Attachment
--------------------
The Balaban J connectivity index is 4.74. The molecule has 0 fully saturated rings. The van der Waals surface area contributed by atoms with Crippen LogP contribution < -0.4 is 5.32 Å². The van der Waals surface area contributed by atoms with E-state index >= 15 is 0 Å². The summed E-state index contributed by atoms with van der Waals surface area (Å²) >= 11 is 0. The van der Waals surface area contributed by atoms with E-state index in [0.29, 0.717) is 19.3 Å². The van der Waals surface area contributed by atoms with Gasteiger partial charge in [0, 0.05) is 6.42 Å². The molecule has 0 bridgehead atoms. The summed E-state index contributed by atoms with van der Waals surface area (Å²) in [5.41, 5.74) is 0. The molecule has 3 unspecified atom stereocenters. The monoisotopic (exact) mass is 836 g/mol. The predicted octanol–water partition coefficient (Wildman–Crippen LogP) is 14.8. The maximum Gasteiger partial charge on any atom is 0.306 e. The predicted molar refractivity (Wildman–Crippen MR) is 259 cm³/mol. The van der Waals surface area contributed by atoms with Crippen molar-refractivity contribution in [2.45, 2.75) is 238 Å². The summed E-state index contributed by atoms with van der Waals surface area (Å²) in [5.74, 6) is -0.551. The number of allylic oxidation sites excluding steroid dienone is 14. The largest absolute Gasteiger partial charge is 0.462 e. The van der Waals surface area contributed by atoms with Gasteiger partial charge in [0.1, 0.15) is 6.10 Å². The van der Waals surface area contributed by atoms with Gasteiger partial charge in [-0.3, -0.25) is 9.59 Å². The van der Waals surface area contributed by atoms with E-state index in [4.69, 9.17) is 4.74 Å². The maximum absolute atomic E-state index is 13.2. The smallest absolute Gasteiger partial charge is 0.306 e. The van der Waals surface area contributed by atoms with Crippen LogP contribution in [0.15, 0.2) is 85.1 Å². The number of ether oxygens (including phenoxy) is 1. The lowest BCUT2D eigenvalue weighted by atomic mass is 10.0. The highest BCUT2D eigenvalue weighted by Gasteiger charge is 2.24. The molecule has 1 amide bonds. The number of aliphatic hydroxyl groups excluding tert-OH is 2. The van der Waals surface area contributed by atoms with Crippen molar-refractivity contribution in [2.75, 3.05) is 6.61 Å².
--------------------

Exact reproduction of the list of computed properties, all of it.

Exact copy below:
The Balaban J connectivity index is 4.74. The molecule has 0 fully saturated rings. The van der Waals surface area contributed by atoms with Crippen LogP contribution < -0.4 is 5.32 Å². The van der Waals surface area contributed by atoms with E-state index >= 15 is 0 Å². The summed E-state index contributed by atoms with van der Waals surface area (Å²) >= 11 is 0. The van der Waals surface area contributed by atoms with E-state index in [0.29, 0.717) is 19.3 Å². The van der Waals surface area contributed by atoms with Gasteiger partial charge in [0, 0.05) is 6.42 Å². The molecule has 0 bridgehead atoms. The summed E-state index contributed by atoms with van der Waals surface area (Å²) in [5.41, 5.74) is 0. The molecule has 3 unspecified atom stereocenters. The monoisotopic (exact) mass is 836 g/mol. The predicted octanol–water partition coefficient (Wildman–Crippen LogP) is 14.8. The maximum Gasteiger partial charge on any atom is 0.306 e. The predicted molar refractivity (Wildman–Crippen MR) is 259 cm³/mol. The van der Waals surface area contributed by atoms with Crippen molar-refractivity contribution in [2.45, 2.75) is 238 Å². The summed E-state index contributed by atoms with van der Waals surface area (Å²) in [5.74, 6) is -0.551. The number of allylic oxidation sites excluding steroid dienone is 14. The largest absolute Gasteiger partial charge is 0.462 e. The van der Waals surface area contributed by atoms with Gasteiger partial charge in [0.1, 0.15) is 6.10 Å². The van der Waals surface area contributed by atoms with Gasteiger partial charge in [-0.3, -0.25) is 9.59 Å². The van der Waals surface area contributed by atoms with E-state index in [4.69, 9.17) is 4.74 Å². The maximum absolute atomic E-state index is 13.2. The smallest absolute Gasteiger partial charge is 0.306 e. The van der Waals surface area contributed by atoms with Crippen LogP contribution in [0.15, 0.2) is 85.1 Å². The number of ether oxygens (including phenoxy) is 1. The lowest BCUT2D eigenvalue weighted by atomic mass is 10.0. The highest BCUT2D eigenvalue weighted by Gasteiger charge is 2.24. The molecule has 1 amide bonds. The number of aliphatic hydroxyl groups excluding tert-OH is 2. The van der Waals surface area contributed by atoms with Crippen molar-refractivity contribution in [2.75, 3.05) is 6.61 Å².